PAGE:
However, the Thomson Reuters Commodity Research Bureau index has plummeted 10 percent in July to its lowest level since the nadir of the global recession in early 2009.

Crucially, this benchmark index has breached the lows it hit in March, casting doubt on expectations that raw materials costs would soon cease to drag down annual consumer inflation rates.

"We're worried that the recent weakness in commodity prices could signal a loss of momentum in global growth that we're not projecting," said Bruce Kasman, global chief economist at JP Morgan in New York.

JP Morgan has yet to adjust its official projections, but Kasman said global growth in the second quarter is estimated at only 2 percent, a percentage point below his forecast at the start of the quarter.

Prolonged deflation is damaging, especially for the developed economies where household, corporate and government debt remains so high. If consumer prices fall, the real value of this debt rises, making it increasingly difficult to repay.

Consumer inflation is already near zero across the world. Even the recoveries underway in the United States, Britain and continental Europe do not seem strong enough to generate significant price pressures as economies in the emerging world, led by China, slow sharply.

This complicates - and possibly delays - interest rate rises planned by the U.S. Federal Reserve and Bank of England, which markets had assumed would happen by early 2016.

The dollar and sterling have risen in anticipation of higher rates, moves that are themselves deflationary as they lower the price of imports. "Lower goods prices and a stronger dollar could slow the Fed's path. The dollar matters," said Kasman.


Global inflation was just 1.6 percent in the second quarter, according to JP Morgan, down from 2.0 percent at the end of last year. While it is forecast to rise throughout 2015, this assumes commodity prices and economic growth don't weaken further.

Investors are left wondering where to put their money. Like commodities, emerging markets are suffering heavy selling and rising volatility; growing caution among investors could also hurt stocks, and bonds are near their most expensive in decades.

Latest fund flow data from Bank of America Merrill Lynch shows investors are starting to play "deflation trades". In the week ending July 22 they dumped billions of dollars' worth of gold, commodities and emerging market assets, BAML said.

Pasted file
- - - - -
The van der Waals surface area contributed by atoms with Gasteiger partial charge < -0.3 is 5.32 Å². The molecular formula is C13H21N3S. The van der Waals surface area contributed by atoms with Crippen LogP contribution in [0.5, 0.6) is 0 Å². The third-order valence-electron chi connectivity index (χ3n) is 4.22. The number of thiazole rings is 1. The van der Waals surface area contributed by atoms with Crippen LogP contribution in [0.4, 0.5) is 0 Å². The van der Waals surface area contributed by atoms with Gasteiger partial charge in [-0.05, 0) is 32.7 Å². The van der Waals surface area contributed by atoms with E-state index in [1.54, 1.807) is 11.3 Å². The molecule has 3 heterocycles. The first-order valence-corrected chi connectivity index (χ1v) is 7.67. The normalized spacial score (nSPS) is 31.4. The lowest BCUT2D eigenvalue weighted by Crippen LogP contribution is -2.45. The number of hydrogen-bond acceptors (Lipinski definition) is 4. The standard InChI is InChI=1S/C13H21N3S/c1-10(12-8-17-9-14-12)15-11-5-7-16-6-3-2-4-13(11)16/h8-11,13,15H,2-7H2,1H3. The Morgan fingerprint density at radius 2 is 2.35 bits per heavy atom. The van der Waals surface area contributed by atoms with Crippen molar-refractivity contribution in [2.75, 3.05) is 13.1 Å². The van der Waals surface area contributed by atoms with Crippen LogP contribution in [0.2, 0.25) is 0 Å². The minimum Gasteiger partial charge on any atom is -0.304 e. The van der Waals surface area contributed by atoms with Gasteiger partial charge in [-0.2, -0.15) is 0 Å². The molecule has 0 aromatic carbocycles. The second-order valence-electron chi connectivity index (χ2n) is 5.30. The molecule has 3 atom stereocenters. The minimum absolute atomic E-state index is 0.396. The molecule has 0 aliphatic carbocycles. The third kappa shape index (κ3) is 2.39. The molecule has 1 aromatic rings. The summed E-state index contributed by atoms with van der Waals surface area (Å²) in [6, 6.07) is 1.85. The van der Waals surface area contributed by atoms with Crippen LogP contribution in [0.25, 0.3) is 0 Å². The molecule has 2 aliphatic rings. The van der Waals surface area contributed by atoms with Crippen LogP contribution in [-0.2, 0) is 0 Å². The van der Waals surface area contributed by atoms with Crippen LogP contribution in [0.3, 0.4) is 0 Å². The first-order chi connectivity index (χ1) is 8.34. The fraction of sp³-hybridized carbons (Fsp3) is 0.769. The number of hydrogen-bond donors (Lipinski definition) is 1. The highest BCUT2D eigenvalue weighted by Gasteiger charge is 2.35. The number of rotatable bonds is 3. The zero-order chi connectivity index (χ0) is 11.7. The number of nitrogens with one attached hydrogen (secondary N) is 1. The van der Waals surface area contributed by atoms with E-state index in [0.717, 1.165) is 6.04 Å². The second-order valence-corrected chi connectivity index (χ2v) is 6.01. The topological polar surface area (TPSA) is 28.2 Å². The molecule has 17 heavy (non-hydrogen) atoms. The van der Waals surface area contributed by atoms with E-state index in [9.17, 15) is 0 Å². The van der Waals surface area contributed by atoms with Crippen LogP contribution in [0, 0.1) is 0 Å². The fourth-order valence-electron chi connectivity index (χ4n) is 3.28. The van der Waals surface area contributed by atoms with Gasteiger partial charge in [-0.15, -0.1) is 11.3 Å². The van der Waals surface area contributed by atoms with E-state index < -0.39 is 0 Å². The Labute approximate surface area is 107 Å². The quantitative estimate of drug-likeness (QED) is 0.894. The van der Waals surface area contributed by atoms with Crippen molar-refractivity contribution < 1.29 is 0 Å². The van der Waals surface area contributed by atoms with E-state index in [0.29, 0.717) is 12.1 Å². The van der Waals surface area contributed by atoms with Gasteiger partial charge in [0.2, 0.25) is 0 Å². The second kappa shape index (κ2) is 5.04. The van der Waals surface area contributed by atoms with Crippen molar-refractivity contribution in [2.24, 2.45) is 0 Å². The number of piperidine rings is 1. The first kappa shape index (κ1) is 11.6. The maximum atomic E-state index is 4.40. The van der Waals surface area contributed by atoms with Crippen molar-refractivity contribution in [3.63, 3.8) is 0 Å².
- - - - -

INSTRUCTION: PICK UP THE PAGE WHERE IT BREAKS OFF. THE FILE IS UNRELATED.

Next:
Much of the attention is on China, the world's second largest economy which kept commodity prices high during its boom years that now seem to be fading.

Shanghai stocks lost a third of their value in the three weeks to July 9 before staging a government-inspired recovery. That was shattered by an 8.5 percent plunge on Monday, the biggest one-day loss since February 2007.

Capital is flooding out of China. Net outflows totalled as much as $220 billion in the second quarter, Goldman Sachs estimates, bringing the total in the past year to as much as $761 billion.

Bridgewater Associates, the world's largest hedge fund, reckons the impact of the financial sector on Chinese economic growth will flip from a positive 2 percent over the past year to zero or negative in the third quarter.

Last week, it issued a gloomy note on China, saying: "We are now at the point of maximum uncertainty. There are now no safe places to invest and the environment looks riskier."

This creates problems for both China's central bank and counterparts in the developed world which target inflation, such as the Fed, BoE and European Central Bank.

British inflation is zero, well short of the BoE's 2 percent target. The U.S. rate on the Fed's favoured measure is 1.2 percent, under its 2 percent target over three years. All this undermines the case for higher interest rates.

Last year's deflation scare was most acute in the euro zone, prompting the ECB to start pumping 1 trillion euros into the economy in March. In a new paper on Monday, the ECB warned that the war on deflation was not yet over.

"It remains too early to identify a turning point in underlying inflation from a statistical point of view. More data are required for the signal for such a turning point to become strong enough," the paper said.
Regular readers of my blog know my thoughts on global deflation. It was never dead to begin with. It's still there, lurking in the background, except the center of global deflation has shifted from the eurozone to China:
In spite of aggressive monetary easing by major central banks around the world, since 2008/09 financial crisis, inflation is yet to reach sustainable level. Some economies like countries in Euro zone, Japan still struggling to beat deflationary threat.

What might be fueling global deflation?

Relentless rout in Commodity prices adding downside pressure to global inflation. Bloomberg commodity index has reached 13 year low and commodity sell off is quite broad based, covering all sectors - energy, agricultural, industrial, precious metals.
  • Oil is trading near its lowest since financial crisis.
  • Gold is trading close to its lowest level in five years.
  • Sugar has fallen to seven year low.
  • Milk prices have dropped 65% in last 12 months.